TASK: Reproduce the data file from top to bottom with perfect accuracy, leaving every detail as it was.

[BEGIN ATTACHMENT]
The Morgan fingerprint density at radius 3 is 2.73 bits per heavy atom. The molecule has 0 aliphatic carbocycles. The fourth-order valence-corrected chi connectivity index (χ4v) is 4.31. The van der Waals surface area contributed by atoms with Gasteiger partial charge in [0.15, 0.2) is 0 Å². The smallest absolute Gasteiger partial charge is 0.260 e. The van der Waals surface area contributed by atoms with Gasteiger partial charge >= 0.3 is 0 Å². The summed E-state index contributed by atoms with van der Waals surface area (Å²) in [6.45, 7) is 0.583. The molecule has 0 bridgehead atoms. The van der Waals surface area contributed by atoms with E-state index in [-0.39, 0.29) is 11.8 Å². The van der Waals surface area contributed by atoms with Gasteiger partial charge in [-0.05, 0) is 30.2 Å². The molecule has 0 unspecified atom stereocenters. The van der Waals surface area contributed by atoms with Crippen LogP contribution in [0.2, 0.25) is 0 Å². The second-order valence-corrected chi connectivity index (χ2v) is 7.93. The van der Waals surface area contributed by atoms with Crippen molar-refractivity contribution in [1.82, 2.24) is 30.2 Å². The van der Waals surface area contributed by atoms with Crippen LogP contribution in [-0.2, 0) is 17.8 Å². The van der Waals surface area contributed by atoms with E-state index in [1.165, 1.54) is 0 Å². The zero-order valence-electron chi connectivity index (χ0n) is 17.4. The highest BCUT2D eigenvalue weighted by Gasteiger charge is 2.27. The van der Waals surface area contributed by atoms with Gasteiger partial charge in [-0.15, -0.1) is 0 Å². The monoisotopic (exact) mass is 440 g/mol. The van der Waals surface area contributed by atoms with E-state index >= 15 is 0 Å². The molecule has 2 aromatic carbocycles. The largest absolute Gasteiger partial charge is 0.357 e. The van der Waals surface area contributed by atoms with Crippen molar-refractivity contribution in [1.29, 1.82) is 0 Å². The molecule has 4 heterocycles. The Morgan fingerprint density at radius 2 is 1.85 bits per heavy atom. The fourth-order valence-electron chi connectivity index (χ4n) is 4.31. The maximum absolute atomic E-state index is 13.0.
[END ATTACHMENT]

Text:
The Morgan fingerprint density at radius 3 is 2.73 bits per heavy atom. The molecule has 0 aliphatic carbocycles. The fourth-order valence-corrected chi connectivity index (χ4v) is 4.31. The van der Waals surface area contributed by atoms with Gasteiger partial charge in [0.15, 0.2) is 0 Å². The smallest absolute Gasteiger partial charge is 0.260 e. The van der Waals surface area contributed by atoms with Gasteiger partial charge >= 0.3 is 0 Å². The summed E-state index contributed by atoms with van der Waals surface area (Å²) in [6.45, 7) is 0.583. The molecule has 0 bridgehead atoms. The van der Waals surface area contributed by atoms with E-state index in [-0.39, 0.29) is 11.8 Å². The van der Waals surface area contributed by atoms with Gasteiger partial charge in [-0.05, 0) is 30.2 Å². The molecule has 0 unspecified atom stereocenters. The van der Waals surface area contributed by atoms with Crippen LogP contribution in [0.2, 0.25) is 0 Å². The second-order valence-corrected chi connectivity index (χ2v) is 7.93. The van der Waals surface area contributed by atoms with Crippen molar-refractivity contribution in [1.82, 2.24) is 30.2 Å². The van der Waals surface area contributed by atoms with Crippen LogP contribution in [-0.2, 0) is 17.8 Å². The van der Waals surface area contributed by atoms with E-state index in [1.165, 1.54) is 0 Å². The zero-order valence-electron chi connectivity index (χ0n) is 17.4. The highest BCUT2D eigenvalue weighted by Gasteiger charge is 2.27. The van der Waals surface area contributed by atoms with Gasteiger partial charge in [-0.15, -0.1) is 0 Å². The monoisotopic (exact) mass is 440 g/mol. The van der Waals surface area contributed by atoms with E-state index >= 15 is 0 Å². The molecule has 2 aromatic carbocycles. The largest absolute Gasteiger partial charge is 0.357 e. The van der Waals surface area contributed by atoms with Crippen molar-refractivity contribution in [1.29, 1.82) is 0 Å². The molecule has 4 heterocycles. The Morgan fingerprint density at radius 2 is 1.85 bits per heavy atom. The fourth-order valence-electron chi connectivity index (χ4n) is 4.31. The maximum absolute atomic E-state index is 13.0.